5. After 15 minutes, drain excess liquid (if any) and add cornstarch, tossing to coat evenly.
  6. Arrange on a baking sheet and bake 40 minutes, flipping tofu after 20 minutes.

My favorite way to enjoy baked tofu is dipped in a spicy peanut sauce and served alongside some colorful veggies and roasted potato chunks.

Have you tried incorporating vegetarian mealtimes in your household? Let us know in the comments what it’s like for you to eat off the “meaten” path!

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Foodie Friday: back to school lunches

It’s now the first week of school. Where did the summer go?!  If you are like me and a parent of school-aged kids, you are now struggling to get back into the school routine and this includes packed lunches. Sometimes we just need some suggestions and creativity to find lunch solutions that keep our children engaged.

Back to school blocks.

Your child is going to need something nutritious to eat to get them through the school day.

One of the best things that happened this last year was my children’s school instituted a play first lunch, where the kids play outside and then eat their lunch. This has resulted in my daughter eating more of her lunch as she isn’t in such a rush to get outside and play. If you’re interested in this concept you can find more information here.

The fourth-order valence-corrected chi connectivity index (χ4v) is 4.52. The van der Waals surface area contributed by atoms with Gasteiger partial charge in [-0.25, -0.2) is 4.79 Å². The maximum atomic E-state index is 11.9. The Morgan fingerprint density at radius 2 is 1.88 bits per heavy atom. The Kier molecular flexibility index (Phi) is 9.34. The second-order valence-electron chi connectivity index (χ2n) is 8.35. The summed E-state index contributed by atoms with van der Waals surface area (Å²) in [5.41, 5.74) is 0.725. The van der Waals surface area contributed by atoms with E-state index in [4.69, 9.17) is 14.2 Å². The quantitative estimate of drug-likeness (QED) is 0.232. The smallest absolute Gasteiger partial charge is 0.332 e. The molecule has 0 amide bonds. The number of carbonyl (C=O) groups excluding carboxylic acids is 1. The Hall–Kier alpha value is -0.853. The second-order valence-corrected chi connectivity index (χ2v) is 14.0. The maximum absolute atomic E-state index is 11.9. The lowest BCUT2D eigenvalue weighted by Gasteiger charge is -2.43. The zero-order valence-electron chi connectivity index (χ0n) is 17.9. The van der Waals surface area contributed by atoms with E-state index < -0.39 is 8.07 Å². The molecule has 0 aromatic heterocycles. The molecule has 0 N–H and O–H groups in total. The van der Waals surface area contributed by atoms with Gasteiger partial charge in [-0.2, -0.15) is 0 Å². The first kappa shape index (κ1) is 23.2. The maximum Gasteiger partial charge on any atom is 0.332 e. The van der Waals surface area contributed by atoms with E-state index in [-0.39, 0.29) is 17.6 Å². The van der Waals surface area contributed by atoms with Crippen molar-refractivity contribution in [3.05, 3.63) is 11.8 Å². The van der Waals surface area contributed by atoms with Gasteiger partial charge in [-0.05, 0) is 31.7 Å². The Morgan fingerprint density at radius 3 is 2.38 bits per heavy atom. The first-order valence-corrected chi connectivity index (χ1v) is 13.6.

However, no matter how the lunch time is structured, your child is going to need something nutritious to eat to get them through the rest of the school day. Looking for ideas? Try Lise’s Master Fruit Muffin Recipe, for some more lunch ideas check out HealthLink BC. Overall, remember that variety is key. Rarely would anyone want to eat the exact same food day after day; your child is unlikely to want the same lunch every day. Aim for at least three out of the four food groups and don’t forget the ice pack. Here are a few ideas:

  • Sandwich, wrap, roti or pita stuffed with meat, cheese, egg, tuna, peanut butter*, jam, vegetables and/or hummus.
  • Chili, stew, perogies, soup, samosas, pasta salad
  • Waffles, pancakes or muffins
  • Cereal and milk
  • Quiche, scrambled or hard-boiled eggs
  • Crackers or tortilla and cheese
  • Yogurt and granola
  • Kebabs (meat, cheese, vegetable)

*Note: due to allergies, some schools do not allow peanut butter.  Alternatives such as Wowbutter may be allowed.